Here’s a nice little RFC describing a nice little trick that might even be useful. Short form: People like to write JSON into logfiles. Text sequences make reading them easier and more robust.
The trick · You precede each JSON log entry with little-known Unicode character U+001E INFORMATION SEPARATOR TWO, and you stick a newline (0xA) after it.
This makes it easy for a log reader to pick the byte stream apart into chunks it can hand its friendly local JSON parser, and cleanly survive the not-terribly-uncommon scenario where something blew chunks while logging and left behind a truncated/malformed entry.
I’m not going to reproduce the RFC’s narrative; it’s perfectly transparent. I think this might actually find fairly widespread use. I’ll be showing it to some folks here at AWS, maybe someone will be interested. Boy, do we ever have a lot of logs.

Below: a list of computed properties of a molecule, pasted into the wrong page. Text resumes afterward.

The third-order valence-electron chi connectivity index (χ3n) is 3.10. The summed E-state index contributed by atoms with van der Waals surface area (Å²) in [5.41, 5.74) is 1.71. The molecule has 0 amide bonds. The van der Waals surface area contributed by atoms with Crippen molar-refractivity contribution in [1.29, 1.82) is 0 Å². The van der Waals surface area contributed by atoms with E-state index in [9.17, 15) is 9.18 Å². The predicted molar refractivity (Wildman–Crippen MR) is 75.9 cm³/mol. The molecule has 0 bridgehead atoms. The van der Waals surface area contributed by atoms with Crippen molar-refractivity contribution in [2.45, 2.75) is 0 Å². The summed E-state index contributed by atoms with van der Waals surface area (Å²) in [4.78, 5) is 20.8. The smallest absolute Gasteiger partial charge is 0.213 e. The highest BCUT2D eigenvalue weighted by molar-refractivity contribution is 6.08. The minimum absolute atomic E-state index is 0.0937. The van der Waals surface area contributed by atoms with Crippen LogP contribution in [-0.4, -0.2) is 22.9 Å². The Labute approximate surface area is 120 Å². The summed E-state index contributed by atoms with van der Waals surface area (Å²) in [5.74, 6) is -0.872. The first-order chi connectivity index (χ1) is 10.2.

Software archaeology · What makes this mildly amusing is that U+001E has a secret identity; it’s also an ASCII “Control character” called RS for Record Separator. I and every other text-encoding geek have long thought the control characters an irritating waste of space; XML 1.0 flatly forbid using them because they don’t mean anything and have no use.
Except for, this one is being put to something like its original use, all these years later. Are there any ASCIInauts still living who’d know if there’s a story behind RS?
Kudos for Nico Williams for getting this done.